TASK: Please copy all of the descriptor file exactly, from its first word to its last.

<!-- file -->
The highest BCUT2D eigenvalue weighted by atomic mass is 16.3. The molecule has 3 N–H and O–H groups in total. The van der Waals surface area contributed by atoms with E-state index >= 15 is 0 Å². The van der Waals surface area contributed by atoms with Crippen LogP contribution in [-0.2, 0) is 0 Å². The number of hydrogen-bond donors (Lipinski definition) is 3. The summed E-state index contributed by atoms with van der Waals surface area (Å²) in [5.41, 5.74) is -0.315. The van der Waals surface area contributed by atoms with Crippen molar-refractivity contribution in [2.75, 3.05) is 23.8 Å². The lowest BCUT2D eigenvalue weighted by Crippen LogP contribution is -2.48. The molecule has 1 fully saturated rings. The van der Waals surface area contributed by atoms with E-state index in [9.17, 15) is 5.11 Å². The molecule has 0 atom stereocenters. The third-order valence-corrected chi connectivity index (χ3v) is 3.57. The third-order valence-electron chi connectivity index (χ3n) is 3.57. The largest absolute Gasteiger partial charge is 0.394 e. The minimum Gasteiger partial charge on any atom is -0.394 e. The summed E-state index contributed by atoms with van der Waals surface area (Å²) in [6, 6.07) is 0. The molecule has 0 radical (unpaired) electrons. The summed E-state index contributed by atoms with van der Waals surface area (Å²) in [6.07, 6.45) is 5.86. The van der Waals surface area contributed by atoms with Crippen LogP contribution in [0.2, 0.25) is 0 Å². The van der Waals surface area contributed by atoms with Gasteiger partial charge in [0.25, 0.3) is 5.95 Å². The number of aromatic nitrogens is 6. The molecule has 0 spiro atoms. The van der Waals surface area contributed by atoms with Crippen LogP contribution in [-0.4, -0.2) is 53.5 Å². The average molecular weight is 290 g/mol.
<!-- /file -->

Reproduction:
The highest BCUT2D eigenvalue weighted by atomic mass is 16.3. The molecule has 3 N–H and O–H groups in total. The van der Waals surface area contributed by atoms with E-state index >= 15 is 0 Å². The van der Waals surface area contributed by atoms with Crippen LogP contribution in [-0.2, 0) is 0 Å². The number of hydrogen-bond donors (Lipinski definition) is 3. The summed E-state index contributed by atoms with van der Waals surface area (Å²) in [5.41, 5.74) is -0.315. The van der Waals surface area contributed by atoms with Crippen molar-refractivity contribution in [2.75, 3.05) is 23.8 Å². The lowest BCUT2D eigenvalue weighted by Crippen LogP contribution is -2.48. The molecule has 1 fully saturated rings. The van der Waals surface area contributed by atoms with E-state index in [9.17, 15) is 5.11 Å². The molecule has 0 atom stereocenters. The third-order valence-corrected chi connectivity index (χ3v) is 3.57. The third-order valence-electron chi connectivity index (χ3n) is 3.57. The largest absolute Gasteiger partial charge is 0.394 e. The minimum Gasteiger partial charge on any atom is -0.394 e. The summed E-state index contributed by atoms with van der Waals surface area (Å²) in [6, 6.07) is 0. The molecule has 0 radical (unpaired) electrons. The summed E-state index contributed by atoms with van der Waals surface area (Å²) in [6.07, 6.45) is 5.86. The van der Waals surface area contributed by atoms with Crippen LogP contribution in [0.2, 0.25) is 0 Å². The van der Waals surface area contributed by atoms with Gasteiger partial charge in [0.25, 0.3) is 5.95 Å². The number of aromatic nitrogens is 6. The molecule has 0 spiro atoms. The van der Waals surface area contributed by atoms with Crippen LogP contribution in [-0.4, -0.2) is 53.5 Å². The average molecular weight is 290 g/mol.